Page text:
According to a national 2022 survey of local and state government employees by MissionSquare Research Institute, a nonprofit research firm, 41% are considering changing their jobs in the near future. The majority — 64% — are “extremely worried or very worried about inflation making it hard to keep up with the current cost of living.”
Among those state workers who were considering changing jobs, the top reasons included desire for better salary and benefits, more job satisfaction and work-life balance, and feelings of burnout, said Joshua Franzel, the managing director of MissionSquare.
Government agencies are facing the same retention issues as private sector employers – younger generations don’t expect to stay with an employer for life, or even for very long, said Franzel. The lure of the public sector, historically, has been that while salaries can’t compete with the private sector, government jobs offer more generous retirement and health benefits, he said. But younger workers, who tend to be healthy and not yet thinking about retirement, place more value on other aspects of the work.
That includes how meaningful the work is, said Franzel. Another survey of recent college graduates entering public service jobs showed that “top of the list for them is meaningful work and mission alignment with the organization,” followed by workplace culture, he said. Compensation and benefits came in third.
So state employers, who may not be able to wow applicants with compensation packages, “should emphasize the accomplishments you can take pride in by taking on a public service role,” said Gerald Young, a senior policy analyst with MissionSquare. “And they should message it in a way that resonates with that audience.”
Georgia has made some headway on compensation. The $5,000 cost of living adjustment salary increases for Georgia state employees in FY 2022 bumped the median executive branch salary to $34,185, up 10% over the previous year, and the median salary for state workers overall rose to $44,637, a 15% increase. And a $2,000 salary increase will show up in paychecks starting this July. Some law enforcement officers will receive an extra $4,000.
The Department of Administrative Services conducted a “midterm snapshot” looking at workforce data from July 2022 (when the $5,000 cost of living adjustment kicked in) to January 2023, and found that new hires exceeded separations for the first time in five years, with a net gain of about 1,000 workers. Howell said if that trend continues, turnover by the end of FY 23 may drop to 21%.
“So we may see some relief for this hole-in-the-bucket syndrome, where more people are leaving than are hired,” he said.
State agencies are also working on developing savvier ways to connect with potential public service workers, such as developing campaigns on social media, digital billboards, mass transit and radio.
In an Instagram ad featuring a Georgia State Patrol car rolling down the road, its swirling blue lights a beacon on a dark, foggy night, potential state troopers are invited to “Be The Light In The Darkness.” Facebook and TikTok reels also emphasize the “0 to 120” miles per hour capabilities of the patrol’s sporty new 2022 Chevy Camaros, which make it easier to catch up to speeding vehicles. All the ads lead to a web page to sign up for the next trooper training class and a $56,350 starting salary.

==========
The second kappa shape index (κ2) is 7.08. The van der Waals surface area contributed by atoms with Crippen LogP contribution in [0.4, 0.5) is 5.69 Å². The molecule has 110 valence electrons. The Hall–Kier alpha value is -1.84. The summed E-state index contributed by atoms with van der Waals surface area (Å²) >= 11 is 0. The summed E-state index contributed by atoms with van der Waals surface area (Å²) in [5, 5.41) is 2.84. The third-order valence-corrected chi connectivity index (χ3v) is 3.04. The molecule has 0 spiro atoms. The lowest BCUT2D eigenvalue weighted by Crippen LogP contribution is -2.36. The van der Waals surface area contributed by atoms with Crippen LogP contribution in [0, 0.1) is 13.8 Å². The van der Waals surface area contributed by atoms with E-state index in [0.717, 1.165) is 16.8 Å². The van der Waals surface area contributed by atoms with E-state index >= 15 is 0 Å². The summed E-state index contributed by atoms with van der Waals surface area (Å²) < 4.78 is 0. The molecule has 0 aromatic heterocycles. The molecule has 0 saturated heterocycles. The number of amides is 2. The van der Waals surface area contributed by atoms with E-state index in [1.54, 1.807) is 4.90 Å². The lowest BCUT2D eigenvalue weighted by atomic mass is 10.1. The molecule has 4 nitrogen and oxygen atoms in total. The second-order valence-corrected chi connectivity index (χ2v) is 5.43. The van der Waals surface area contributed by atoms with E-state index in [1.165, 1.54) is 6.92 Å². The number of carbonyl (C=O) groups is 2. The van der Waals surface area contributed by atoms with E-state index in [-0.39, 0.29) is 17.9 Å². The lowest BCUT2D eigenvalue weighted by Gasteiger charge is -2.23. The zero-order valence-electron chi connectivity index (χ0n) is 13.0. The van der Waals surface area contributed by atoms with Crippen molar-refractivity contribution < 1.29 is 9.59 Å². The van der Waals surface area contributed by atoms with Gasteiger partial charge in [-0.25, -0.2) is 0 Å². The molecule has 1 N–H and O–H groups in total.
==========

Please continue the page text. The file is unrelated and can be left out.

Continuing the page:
Pounding rock music and quick cuts of Department of Natural Resources workers four-wheeling in the woods, rescuing stranded hikers in the mountains via helicopter, zooming along lakes in speed boats and pursuing various ne’er-do-wells with sniffing dogs, feature in this recruitment video, which asks, “Do you have what it takes to be a Georgia game warden?”
Howell, of the Department of Administrative Services, said, “There's kind of a negative public image about law enforcement, rightly or wrongly, that's out there. And being able to overcome that, and change that, there’s a lot of discussion and work around that right now.”
In recognition that “we can’t address all the jobs and problem areas,” he said the state is focusing first on five key job areas: law enforcement, information technology, social services, accounting and procurement.
DOAS is partnering with the Department of Education, the Technical College System of Georgia, the University System of Georgia and the Carl Vinson Institute of Government on a new Workforce Strategies Initiative to better understand why workers are leaving, and to develop more effective recruitment and retention strategies.
One outcome so far: six agencies in Georgia employ law enforcement officers, and now they’re collaborating on recruitment instead of competing against each other, said Howell. They’re doing joint job fairs and sharing data and insights on applicants.
In an effort to expand the overall applicant pool, DOAS is examining whether a college degree is necessary for about 1,400 state jobs. Only 28% of Georgians over the age of 25 have a bachelor’s degree or higher, according to the U.S. Census Bureau.
“We’re looking at what people achieve through experience; maybe it’s through the military, maybe it’s through technical school, maybe it’s on-the-job training,” Howell said.
The state is also looking at alternative pathways to qualify people for tech jobs, such as certifications from Google, Microsoft and a variety of technical schools and programs.
Senate Bill 3, the Reducing Barriers to State Employment Act of 2023, which passed last session, empowers the agency to make those changes. Georgia joins eight other state governments that have similarly reduced job requirements, including Maryland, Ohio, Utah, Colorado, Pennsylvania, Alaska, North Carolina and New Jersey.